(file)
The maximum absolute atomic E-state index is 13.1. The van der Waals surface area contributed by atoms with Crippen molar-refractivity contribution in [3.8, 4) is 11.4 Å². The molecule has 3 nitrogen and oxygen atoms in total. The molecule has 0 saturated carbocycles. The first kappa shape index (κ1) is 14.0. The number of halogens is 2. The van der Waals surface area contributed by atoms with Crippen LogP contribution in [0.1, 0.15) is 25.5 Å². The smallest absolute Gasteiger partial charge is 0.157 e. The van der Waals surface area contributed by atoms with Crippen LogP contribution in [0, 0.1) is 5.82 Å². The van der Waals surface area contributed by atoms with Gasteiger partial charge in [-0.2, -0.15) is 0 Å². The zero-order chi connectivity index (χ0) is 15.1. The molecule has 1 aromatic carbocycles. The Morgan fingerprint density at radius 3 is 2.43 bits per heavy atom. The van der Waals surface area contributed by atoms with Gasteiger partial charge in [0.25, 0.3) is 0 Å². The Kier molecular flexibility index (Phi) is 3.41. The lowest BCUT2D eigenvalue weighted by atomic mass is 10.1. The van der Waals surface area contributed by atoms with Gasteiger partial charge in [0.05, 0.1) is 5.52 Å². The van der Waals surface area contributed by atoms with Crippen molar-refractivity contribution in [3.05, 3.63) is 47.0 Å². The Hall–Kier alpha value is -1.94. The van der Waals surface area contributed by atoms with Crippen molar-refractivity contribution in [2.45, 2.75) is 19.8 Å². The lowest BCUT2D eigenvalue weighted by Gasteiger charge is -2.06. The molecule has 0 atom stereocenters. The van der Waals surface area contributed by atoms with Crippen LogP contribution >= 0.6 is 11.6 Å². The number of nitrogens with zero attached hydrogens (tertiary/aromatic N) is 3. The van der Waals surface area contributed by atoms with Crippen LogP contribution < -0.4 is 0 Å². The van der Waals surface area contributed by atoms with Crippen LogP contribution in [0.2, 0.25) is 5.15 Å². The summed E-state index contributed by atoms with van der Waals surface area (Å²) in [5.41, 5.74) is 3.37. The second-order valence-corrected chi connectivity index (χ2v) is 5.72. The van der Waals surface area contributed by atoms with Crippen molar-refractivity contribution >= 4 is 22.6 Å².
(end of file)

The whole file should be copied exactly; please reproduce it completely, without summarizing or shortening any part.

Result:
The maximum absolute atomic E-state index is 13.1. The van der Waals surface area contributed by atoms with Crippen molar-refractivity contribution in [3.8, 4) is 11.4 Å². The molecule has 3 nitrogen and oxygen atoms in total. The molecule has 0 saturated carbocycles. The first kappa shape index (κ1) is 14.0. The number of halogens is 2. The van der Waals surface area contributed by atoms with Crippen LogP contribution in [0.1, 0.15) is 25.5 Å². The smallest absolute Gasteiger partial charge is 0.157 e. The van der Waals surface area contributed by atoms with Crippen LogP contribution in [0, 0.1) is 5.82 Å². The van der Waals surface area contributed by atoms with Gasteiger partial charge in [-0.2, -0.15) is 0 Å². The zero-order chi connectivity index (χ0) is 15.1. The molecule has 1 aromatic carbocycles. The Morgan fingerprint density at radius 3 is 2.43 bits per heavy atom. The van der Waals surface area contributed by atoms with Gasteiger partial charge in [0.25, 0.3) is 0 Å². The Kier molecular flexibility index (Phi) is 3.41. The lowest BCUT2D eigenvalue weighted by atomic mass is 10.1. The van der Waals surface area contributed by atoms with Gasteiger partial charge in [0.05, 0.1) is 5.52 Å². The van der Waals surface area contributed by atoms with Crippen molar-refractivity contribution in [3.05, 3.63) is 47.0 Å². The Hall–Kier alpha value is -1.94. The van der Waals surface area contributed by atoms with Crippen molar-refractivity contribution in [2.45, 2.75) is 19.8 Å². The lowest BCUT2D eigenvalue weighted by Gasteiger charge is -2.06. The molecule has 0 atom stereocenters. The van der Waals surface area contributed by atoms with Crippen LogP contribution >= 0.6 is 11.6 Å². The number of nitrogens with zero attached hydrogens (tertiary/aromatic N) is 3. The van der Waals surface area contributed by atoms with Crippen LogP contribution < -0.4 is 0 Å². The van der Waals surface area contributed by atoms with Crippen LogP contribution in [0.2, 0.25) is 5.15 Å². The summed E-state index contributed by atoms with van der Waals surface area (Å²) in [5.41, 5.74) is 3.37. The second-order valence-corrected chi connectivity index (χ2v) is 5.72. The van der Waals surface area contributed by atoms with Crippen molar-refractivity contribution >= 4 is 22.6 Å².